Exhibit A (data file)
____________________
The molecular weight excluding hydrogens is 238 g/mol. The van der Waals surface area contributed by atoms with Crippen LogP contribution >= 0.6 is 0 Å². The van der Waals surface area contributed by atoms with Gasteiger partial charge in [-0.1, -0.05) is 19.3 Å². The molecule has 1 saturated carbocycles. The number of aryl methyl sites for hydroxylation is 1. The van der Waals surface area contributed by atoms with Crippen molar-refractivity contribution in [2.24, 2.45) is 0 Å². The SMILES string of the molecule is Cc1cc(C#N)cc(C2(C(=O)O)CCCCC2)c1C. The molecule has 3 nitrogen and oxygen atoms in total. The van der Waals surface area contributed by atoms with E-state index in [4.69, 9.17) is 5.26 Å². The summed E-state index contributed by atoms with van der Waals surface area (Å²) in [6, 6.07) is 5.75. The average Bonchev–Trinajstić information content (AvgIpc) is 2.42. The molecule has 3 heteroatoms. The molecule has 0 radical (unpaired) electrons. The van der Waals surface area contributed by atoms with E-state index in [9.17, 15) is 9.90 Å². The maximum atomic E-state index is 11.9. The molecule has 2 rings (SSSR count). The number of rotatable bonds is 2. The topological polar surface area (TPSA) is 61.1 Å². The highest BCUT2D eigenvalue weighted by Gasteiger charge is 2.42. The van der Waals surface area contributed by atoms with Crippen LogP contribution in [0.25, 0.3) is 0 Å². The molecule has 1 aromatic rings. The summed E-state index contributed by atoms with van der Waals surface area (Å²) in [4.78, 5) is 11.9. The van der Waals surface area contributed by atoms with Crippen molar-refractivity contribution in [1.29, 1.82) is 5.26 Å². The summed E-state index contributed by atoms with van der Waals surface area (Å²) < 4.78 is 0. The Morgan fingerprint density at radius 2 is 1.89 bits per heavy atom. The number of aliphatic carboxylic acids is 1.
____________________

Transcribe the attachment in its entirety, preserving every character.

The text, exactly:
The molecular weight excluding hydrogens is 238 g/mol. The van der Waals surface area contributed by atoms with Crippen LogP contribution >= 0.6 is 0 Å². The van der Waals surface area contributed by atoms with Gasteiger partial charge in [-0.1, -0.05) is 19.3 Å². The molecule has 1 saturated carbocycles. The number of aryl methyl sites for hydroxylation is 1. The van der Waals surface area contributed by atoms with Crippen molar-refractivity contribution in [2.24, 2.45) is 0 Å². The SMILES string of the molecule is Cc1cc(C#N)cc(C2(C(=O)O)CCCCC2)c1C. The molecule has 3 nitrogen and oxygen atoms in total. The van der Waals surface area contributed by atoms with E-state index in [4.69, 9.17) is 5.26 Å². The summed E-state index contributed by atoms with van der Waals surface area (Å²) in [6, 6.07) is 5.75. The average Bonchev–Trinajstić information content (AvgIpc) is 2.42. The molecule has 3 heteroatoms. The molecule has 0 radical (unpaired) electrons. The van der Waals surface area contributed by atoms with E-state index in [9.17, 15) is 9.90 Å². The maximum atomic E-state index is 11.9. The molecule has 2 rings (SSSR count). The number of rotatable bonds is 2. The topological polar surface area (TPSA) is 61.1 Å². The highest BCUT2D eigenvalue weighted by Gasteiger charge is 2.42. The van der Waals surface area contributed by atoms with Crippen LogP contribution in [0.25, 0.3) is 0 Å². The molecule has 1 aromatic rings. The summed E-state index contributed by atoms with van der Waals surface area (Å²) in [4.78, 5) is 11.9. The van der Waals surface area contributed by atoms with Crippen molar-refractivity contribution in [1.29, 1.82) is 5.26 Å². The summed E-state index contributed by atoms with van der Waals surface area (Å²) < 4.78 is 0. The Morgan fingerprint density at radius 2 is 1.89 bits per heavy atom. The number of aliphatic carboxylic acids is 1.